1) The ticking (or "knocking", if it's really bad) was mostly caused by early, poor implementations of the scheme and crappy controllers. I recently ran into a case here on the forums where a Sunbeamtech controller reading from PWM signal was making the analog fans it was driving knock. Today I would bet on it being as safe to get a PWM fan as it is to get an analog-control fan.
2) If it features Fan Xpert+ or Xpert 2 then most likely the case fan headers control both 3-pin and 4-pin fans, CPU fan header 4-pin only. Search around, maybe someone has one. For fan preference see above.
3) Two differences I can think of: one PWM signal can easily be used to drive many PWM fans with the appropriate wiring (splitter cable), and since PWM uses a constant 12V chopped up, it should get fans spinning more reliably. Any electrical concerns regarding either control scheme you'll just have to trust the maker to sort out. Other than that, dead even as far as I'm concerned.
4) If you want a heatsink fan, go for pressure and robust bearings. I would pick the Gentle Typhoon from that list, based on the latest SPCR review, where it provided the best cooling at very low volume, and the fact that it features DBB, as in double ball bearings. Pick the 800 RPM model and run with static RPM, that way you can even stick it in the CPU_Fan header that might only be able to control 4-pin PWM fans! (this is what I do with my Noctua)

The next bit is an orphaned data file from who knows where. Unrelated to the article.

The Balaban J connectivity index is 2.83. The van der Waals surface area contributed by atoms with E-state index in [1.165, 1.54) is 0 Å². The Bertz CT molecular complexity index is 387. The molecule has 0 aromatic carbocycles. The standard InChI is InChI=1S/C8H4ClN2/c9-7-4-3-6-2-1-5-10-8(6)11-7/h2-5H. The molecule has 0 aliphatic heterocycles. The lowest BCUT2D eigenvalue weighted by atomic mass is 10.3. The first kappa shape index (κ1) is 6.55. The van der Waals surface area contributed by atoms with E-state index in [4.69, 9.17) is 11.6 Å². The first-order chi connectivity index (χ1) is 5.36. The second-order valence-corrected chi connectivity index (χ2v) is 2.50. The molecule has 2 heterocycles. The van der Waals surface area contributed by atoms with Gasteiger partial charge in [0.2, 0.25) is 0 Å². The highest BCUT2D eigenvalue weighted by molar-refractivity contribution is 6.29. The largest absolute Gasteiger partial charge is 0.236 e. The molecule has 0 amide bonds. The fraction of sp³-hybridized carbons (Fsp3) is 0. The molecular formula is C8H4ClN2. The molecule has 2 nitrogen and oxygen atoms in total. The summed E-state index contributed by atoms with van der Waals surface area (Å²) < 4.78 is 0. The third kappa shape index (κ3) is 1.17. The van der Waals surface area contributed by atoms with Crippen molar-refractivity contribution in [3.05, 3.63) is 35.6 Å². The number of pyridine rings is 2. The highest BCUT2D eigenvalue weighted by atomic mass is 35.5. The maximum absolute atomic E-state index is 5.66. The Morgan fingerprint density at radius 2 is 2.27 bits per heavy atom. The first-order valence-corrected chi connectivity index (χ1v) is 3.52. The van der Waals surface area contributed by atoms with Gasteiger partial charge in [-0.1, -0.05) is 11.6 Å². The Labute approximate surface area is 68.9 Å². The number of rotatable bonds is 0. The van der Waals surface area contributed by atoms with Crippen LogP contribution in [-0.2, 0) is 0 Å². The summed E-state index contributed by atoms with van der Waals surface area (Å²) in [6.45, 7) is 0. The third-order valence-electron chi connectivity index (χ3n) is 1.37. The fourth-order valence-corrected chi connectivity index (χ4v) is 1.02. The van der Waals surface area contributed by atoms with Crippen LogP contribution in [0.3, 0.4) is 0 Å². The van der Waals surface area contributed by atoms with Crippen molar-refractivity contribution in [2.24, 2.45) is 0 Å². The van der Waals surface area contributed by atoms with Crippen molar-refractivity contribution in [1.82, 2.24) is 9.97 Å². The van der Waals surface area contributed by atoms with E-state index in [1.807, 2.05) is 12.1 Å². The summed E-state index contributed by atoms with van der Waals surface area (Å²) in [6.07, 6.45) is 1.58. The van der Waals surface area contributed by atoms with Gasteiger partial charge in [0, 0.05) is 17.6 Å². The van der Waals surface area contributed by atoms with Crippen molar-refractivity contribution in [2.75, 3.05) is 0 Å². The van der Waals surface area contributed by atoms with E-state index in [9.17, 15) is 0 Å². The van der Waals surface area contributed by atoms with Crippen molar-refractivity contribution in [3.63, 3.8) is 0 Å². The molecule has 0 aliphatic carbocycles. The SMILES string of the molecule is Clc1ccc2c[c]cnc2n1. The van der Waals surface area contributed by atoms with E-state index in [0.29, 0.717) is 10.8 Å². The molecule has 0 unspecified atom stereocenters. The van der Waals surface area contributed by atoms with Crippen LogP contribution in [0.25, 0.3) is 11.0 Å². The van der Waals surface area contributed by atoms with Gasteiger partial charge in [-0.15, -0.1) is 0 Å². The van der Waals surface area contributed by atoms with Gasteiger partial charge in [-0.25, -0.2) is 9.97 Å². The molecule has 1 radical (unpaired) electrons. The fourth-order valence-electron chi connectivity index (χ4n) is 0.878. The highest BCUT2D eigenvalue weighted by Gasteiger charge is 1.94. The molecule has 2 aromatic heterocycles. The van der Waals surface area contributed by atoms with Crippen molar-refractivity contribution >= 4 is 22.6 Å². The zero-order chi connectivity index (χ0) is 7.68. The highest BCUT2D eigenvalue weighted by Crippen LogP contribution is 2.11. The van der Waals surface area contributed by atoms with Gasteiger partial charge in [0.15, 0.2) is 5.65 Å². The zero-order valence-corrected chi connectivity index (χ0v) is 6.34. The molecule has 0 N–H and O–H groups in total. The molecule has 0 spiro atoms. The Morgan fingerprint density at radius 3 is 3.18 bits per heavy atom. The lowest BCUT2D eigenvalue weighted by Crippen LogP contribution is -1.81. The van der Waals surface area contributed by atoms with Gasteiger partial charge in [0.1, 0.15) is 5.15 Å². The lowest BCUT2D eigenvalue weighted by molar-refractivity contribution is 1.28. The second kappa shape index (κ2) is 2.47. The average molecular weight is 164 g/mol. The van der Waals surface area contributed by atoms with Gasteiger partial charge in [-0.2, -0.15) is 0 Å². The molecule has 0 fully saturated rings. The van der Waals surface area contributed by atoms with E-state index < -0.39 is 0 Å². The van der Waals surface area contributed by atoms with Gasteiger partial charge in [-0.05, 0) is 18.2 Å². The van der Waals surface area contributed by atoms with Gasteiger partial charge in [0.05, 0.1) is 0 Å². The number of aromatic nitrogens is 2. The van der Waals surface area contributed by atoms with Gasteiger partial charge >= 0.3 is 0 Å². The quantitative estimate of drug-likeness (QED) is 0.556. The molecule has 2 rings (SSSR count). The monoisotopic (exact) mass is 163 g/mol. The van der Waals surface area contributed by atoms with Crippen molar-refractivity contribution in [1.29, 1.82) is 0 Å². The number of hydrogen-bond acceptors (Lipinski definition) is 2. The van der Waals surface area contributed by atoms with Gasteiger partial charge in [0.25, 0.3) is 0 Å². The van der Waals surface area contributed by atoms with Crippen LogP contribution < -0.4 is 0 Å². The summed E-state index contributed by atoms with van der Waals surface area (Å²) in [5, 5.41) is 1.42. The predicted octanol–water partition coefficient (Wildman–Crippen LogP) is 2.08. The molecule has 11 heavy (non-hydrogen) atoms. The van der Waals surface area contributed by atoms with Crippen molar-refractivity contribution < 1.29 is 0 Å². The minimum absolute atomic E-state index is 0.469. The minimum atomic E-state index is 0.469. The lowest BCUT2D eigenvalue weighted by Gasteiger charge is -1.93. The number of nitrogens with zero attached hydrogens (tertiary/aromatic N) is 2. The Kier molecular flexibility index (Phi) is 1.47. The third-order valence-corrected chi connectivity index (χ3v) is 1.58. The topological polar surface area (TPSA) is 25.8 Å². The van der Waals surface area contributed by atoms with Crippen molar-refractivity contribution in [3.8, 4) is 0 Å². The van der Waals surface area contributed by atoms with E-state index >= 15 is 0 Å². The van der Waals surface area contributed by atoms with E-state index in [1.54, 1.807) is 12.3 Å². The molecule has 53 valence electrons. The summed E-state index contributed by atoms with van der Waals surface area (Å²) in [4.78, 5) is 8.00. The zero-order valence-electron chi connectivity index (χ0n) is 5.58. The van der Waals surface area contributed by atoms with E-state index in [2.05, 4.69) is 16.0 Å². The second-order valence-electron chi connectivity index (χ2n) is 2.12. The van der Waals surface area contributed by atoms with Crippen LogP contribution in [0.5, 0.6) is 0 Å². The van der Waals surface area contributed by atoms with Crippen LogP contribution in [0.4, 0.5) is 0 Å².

You can find my rig in my signature. I use the M PRO of that Asus series and would have probably gotten a small heatsink had the review not come out just after I bought the parts. Next time!
PS. I just reread the review this thread is for, and the Shuriken 2B has VERY tight fin spacing, so you definitely want a strong fan with good pressure qualities for it. The test data suggests a standard 25 mm 120 mm fan can provide adequate cooling for a CPU like the 3570K even at 800 RPM, but I would not risk it in prolonged gaming sessions for example - if this is on the menu, go for an adjustable one. If you want analog adjustment, tap a case fan header and leave the CPU fan one on ignore in BIOS (as MikeC is fond of instructing).
PPS. Intel's i5-3570K has a TDP of 77 W (link)
, whereas the test platform's i5-2400 has a TDP of 95 W (link)
and is overclocked AND overvolted. What can cool the test platform can cool the i5-3570K at stock, no question.